Adherent α–TC1-6 cells were transiently transfected with 4 μg PANDER plasmid using Lipofectamine 2000 (Invitrogen, 11668-019) in OPTI-MEM (Invitrogen, 31985-062) according to manufacturer instructions. α–TC1-6 cells in suspension were nucleofected with 2 μg pCMV-PANDER-3-FLAG using the nucleofector kit V (Amaxa Biosystems, VCA-1003) and program G-016 according to manufacturer instructions.
Adherent cell layers were rinsed with cold Dulbecco’s Phosphate Buffered Saline (DPBS) (Invitrogen, 14040-117) and lysed using Roth’s Lysis Buffer (50 mM HEPES, 150 mM NaCl, 1% Triton X-100, 1 mg/ml aprotinin, and 0.01 mg/ml leupeptin), or 1X Cell Lysis Buffer (Cell Signaling, 9803) supplemented with phosphatase inhibitor cocktail 2 (Sigma, P5726) and 1 mM PMSF. Lysates were stored at −20°C until SDS-PAGE analysis.
For immunoblots, equal quantities of total lysate protein were boiled for 5 minutes in 5X SDS-sample buffer with 15 mg/ml dithiothreitol (DTT) and resolved on 12% polyacrylamide gels. Protein transfer to nitrocellulose or PVDF membranes was carried out and blotted using antibodies listed above and detection performed using ECL Advance Western blotting kit (GE Healthcare, RPN-2135). Immunoblot visualization was perfomed using the FujiFilm LAS-3000 Imaging system. Densitometric analyses were performed using the FujiFilm Multigauge software package.
Murine pancreatic islets were isolated from 6-10 week old C57BL/6 mice as previously described (Gao et al., 1999). Islets were hand-picked, counted, and dispersed using 1.8 U/ml dispase in Hank’s Balanced Salt Solution (HBSS) and gentle trituration. The resulting single-cell suspension was then sorted by fluorescence-activated cell sorting (FACS) as outlined previously (Pipeleers et al., 1985a).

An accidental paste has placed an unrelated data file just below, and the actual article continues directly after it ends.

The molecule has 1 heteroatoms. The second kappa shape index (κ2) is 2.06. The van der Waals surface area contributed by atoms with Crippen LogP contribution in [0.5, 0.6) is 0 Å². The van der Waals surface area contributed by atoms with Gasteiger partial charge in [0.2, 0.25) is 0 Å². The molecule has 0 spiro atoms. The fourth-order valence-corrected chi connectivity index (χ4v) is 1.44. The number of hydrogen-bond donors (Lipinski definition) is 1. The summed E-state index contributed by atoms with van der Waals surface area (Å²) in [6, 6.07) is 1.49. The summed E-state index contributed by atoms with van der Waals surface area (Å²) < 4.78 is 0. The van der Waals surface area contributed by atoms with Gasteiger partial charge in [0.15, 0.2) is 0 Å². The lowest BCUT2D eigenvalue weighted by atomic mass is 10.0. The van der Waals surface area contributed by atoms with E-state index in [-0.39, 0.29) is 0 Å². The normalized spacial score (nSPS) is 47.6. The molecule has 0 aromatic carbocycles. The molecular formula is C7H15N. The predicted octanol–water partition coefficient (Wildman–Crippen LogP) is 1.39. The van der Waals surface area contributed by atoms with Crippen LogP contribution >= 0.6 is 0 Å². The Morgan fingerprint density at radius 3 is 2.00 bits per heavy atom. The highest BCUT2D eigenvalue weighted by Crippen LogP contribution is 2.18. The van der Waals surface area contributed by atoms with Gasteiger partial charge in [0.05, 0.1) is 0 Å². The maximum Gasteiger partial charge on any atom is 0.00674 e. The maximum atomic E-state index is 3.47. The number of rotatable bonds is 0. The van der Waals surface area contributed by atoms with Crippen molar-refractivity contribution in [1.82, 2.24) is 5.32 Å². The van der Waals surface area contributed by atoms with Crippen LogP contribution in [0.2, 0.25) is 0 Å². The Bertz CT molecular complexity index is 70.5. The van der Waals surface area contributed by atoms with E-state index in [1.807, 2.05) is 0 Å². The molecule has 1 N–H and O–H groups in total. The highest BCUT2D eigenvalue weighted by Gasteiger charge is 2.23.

Adherent cell layers were rinsed in cold DPBS, lysed, and RNA isolated using the RNeasy kit (QIAGEN, 74104) according to manufacturer instructions. DNAse treatment of all samples was performed. Equivalent input RNA was used for quantitative Taqman® RT-PCR. For insulin, glucagon, and β–actin amplification, commercially available Gene Expression Assays were used (Applied Biosystems), while for pander, either commercially available or the primer /probes listed below were employed. PANDER forward – 5′-TGCTCGCGGAGCTCATTC 3′, PANDER reverse – 5′-CCAATGCTTCGGATGTTGTAGA-3′, fluorescent (FAM) PANDER probe – 5′-TGACGTGCCCCTGTCCAGCACT-3′.
Primary α, β and non–α/non–β cell enriched populations obtained by FACS sorting of murine islets (as outlined above) were lysed and RNA isolated using the Taqman® PreAmp Cells-to-CT kit (Ambion, 4387299). 500 ng of input RNA was reverse transcribed and pre-amplified for target transcripts. Pre-amplification products were subsequently used in Taqman® qPCR.
Pancreata isolated from male C57BL/6 mice were fixed overnight in 1:10 buffered formalin (Fisher Scientific, SF93-4). Tissue was then processed, paraffin embedded, and 4 μm sections mounted onto ProbeOn™ Plus slides (FisherBiotech, 15-188-52) and slides stored at room temperature until stained. The sections were labeled for PANDER and glucagon using sequential LSAB-DAB and LSAB Immuno-fluorescent staining respectively. Slides were visualized using a confocal microscope (Leica, DM IRE2) coupled to a spectral confocal system (Leica, TCS SP2) and micrographs captured.